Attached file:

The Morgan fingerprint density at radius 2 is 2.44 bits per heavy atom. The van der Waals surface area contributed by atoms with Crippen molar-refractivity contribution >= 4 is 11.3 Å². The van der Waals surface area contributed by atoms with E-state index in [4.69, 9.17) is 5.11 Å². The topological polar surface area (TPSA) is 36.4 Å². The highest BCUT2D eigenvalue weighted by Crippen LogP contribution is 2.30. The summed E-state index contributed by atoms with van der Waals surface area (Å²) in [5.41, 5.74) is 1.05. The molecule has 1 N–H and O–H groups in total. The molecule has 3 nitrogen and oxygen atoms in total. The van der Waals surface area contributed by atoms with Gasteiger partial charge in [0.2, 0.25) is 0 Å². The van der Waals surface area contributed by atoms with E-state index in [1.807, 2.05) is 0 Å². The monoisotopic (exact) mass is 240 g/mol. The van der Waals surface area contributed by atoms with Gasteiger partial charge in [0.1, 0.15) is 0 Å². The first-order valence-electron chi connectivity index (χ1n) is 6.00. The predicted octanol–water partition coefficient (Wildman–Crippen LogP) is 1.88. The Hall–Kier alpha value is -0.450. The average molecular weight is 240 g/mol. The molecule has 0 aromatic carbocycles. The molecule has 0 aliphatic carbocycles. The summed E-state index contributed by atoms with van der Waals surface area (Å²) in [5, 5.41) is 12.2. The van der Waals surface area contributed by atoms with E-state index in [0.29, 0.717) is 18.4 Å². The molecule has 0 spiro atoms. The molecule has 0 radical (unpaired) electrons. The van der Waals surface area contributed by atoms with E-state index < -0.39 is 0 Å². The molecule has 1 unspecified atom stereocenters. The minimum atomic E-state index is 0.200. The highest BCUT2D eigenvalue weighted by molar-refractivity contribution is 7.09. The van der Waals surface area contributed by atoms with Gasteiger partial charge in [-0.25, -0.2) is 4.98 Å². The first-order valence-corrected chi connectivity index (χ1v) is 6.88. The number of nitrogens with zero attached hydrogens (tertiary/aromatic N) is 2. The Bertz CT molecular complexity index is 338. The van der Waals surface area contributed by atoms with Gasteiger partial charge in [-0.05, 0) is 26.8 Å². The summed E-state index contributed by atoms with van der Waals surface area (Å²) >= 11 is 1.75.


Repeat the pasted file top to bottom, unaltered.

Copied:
The Morgan fingerprint density at radius 2 is 2.44 bits per heavy atom. The van der Waals surface area contributed by atoms with Crippen molar-refractivity contribution >= 4 is 11.3 Å². The van der Waals surface area contributed by atoms with E-state index in [4.69, 9.17) is 5.11 Å². The topological polar surface area (TPSA) is 36.4 Å². The highest BCUT2D eigenvalue weighted by Crippen LogP contribution is 2.30. The summed E-state index contributed by atoms with van der Waals surface area (Å²) in [5.41, 5.74) is 1.05. The molecule has 1 N–H and O–H groups in total. The molecule has 3 nitrogen and oxygen atoms in total. The van der Waals surface area contributed by atoms with Gasteiger partial charge in [0.2, 0.25) is 0 Å². The van der Waals surface area contributed by atoms with E-state index in [1.807, 2.05) is 0 Å². The monoisotopic (exact) mass is 240 g/mol. The van der Waals surface area contributed by atoms with Gasteiger partial charge in [0.1, 0.15) is 0 Å². The first-order valence-electron chi connectivity index (χ1n) is 6.00. The predicted octanol–water partition coefficient (Wildman–Crippen LogP) is 1.88. The Hall–Kier alpha value is -0.450. The average molecular weight is 240 g/mol. The molecule has 0 aromatic carbocycles. The molecule has 0 aliphatic carbocycles. The summed E-state index contributed by atoms with van der Waals surface area (Å²) in [5, 5.41) is 12.2. The van der Waals surface area contributed by atoms with E-state index in [0.29, 0.717) is 18.4 Å². The molecule has 0 spiro atoms. The molecule has 0 radical (unpaired) electrons. The van der Waals surface area contributed by atoms with E-state index < -0.39 is 0 Å². The molecule has 1 unspecified atom stereocenters. The minimum atomic E-state index is 0.200. The highest BCUT2D eigenvalue weighted by molar-refractivity contribution is 7.09. The van der Waals surface area contributed by atoms with Gasteiger partial charge in [-0.25, -0.2) is 4.98 Å². The first-order valence-corrected chi connectivity index (χ1v) is 6.88. The number of nitrogens with zero attached hydrogens (tertiary/aromatic N) is 2. The Bertz CT molecular complexity index is 338. The van der Waals surface area contributed by atoms with Gasteiger partial charge in [-0.05, 0) is 26.8 Å². The summed E-state index contributed by atoms with van der Waals surface area (Å²) >= 11 is 1.75.